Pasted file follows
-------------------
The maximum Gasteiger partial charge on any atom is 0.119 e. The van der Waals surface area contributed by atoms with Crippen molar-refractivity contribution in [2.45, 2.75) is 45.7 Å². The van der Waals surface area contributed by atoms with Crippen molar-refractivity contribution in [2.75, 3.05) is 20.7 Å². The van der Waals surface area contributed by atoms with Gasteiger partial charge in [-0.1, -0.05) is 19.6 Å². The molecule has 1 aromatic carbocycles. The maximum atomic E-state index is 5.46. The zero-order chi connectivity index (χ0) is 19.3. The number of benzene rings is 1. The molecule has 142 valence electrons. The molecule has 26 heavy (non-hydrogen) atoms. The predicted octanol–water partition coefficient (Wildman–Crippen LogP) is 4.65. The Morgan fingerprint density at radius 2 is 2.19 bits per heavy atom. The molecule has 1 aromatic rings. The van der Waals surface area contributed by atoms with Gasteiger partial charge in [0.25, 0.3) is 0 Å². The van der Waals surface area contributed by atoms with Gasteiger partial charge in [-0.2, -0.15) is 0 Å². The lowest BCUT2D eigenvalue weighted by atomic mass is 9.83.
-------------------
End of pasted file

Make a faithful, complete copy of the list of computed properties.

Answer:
The maximum Gasteiger partial charge on any atom is 0.119 e. The van der Waals surface area contributed by atoms with Crippen molar-refractivity contribution in [2.45, 2.75) is 45.7 Å². The van der Waals surface area contributed by atoms with Crippen molar-refractivity contribution in [2.75, 3.05) is 20.7 Å². The van der Waals surface area contributed by atoms with Gasteiger partial charge in [-0.1, -0.05) is 19.6 Å². The molecule has 1 aromatic carbocycles. The maximum atomic E-state index is 5.46. The zero-order chi connectivity index (χ0) is 19.3. The number of benzene rings is 1. The molecule has 142 valence electrons. The molecule has 26 heavy (non-hydrogen) atoms. The predicted octanol–water partition coefficient (Wildman–Crippen LogP) is 4.65. The Morgan fingerprint density at radius 2 is 2.19 bits per heavy atom. The molecule has 1 aromatic rings. The van der Waals surface area contributed by atoms with Gasteiger partial charge in [0.25, 0.3) is 0 Å². The van der Waals surface area contributed by atoms with Gasteiger partial charge in [-0.2, -0.15) is 0 Å². The lowest BCUT2D eigenvalue weighted by atomic mass is 9.83.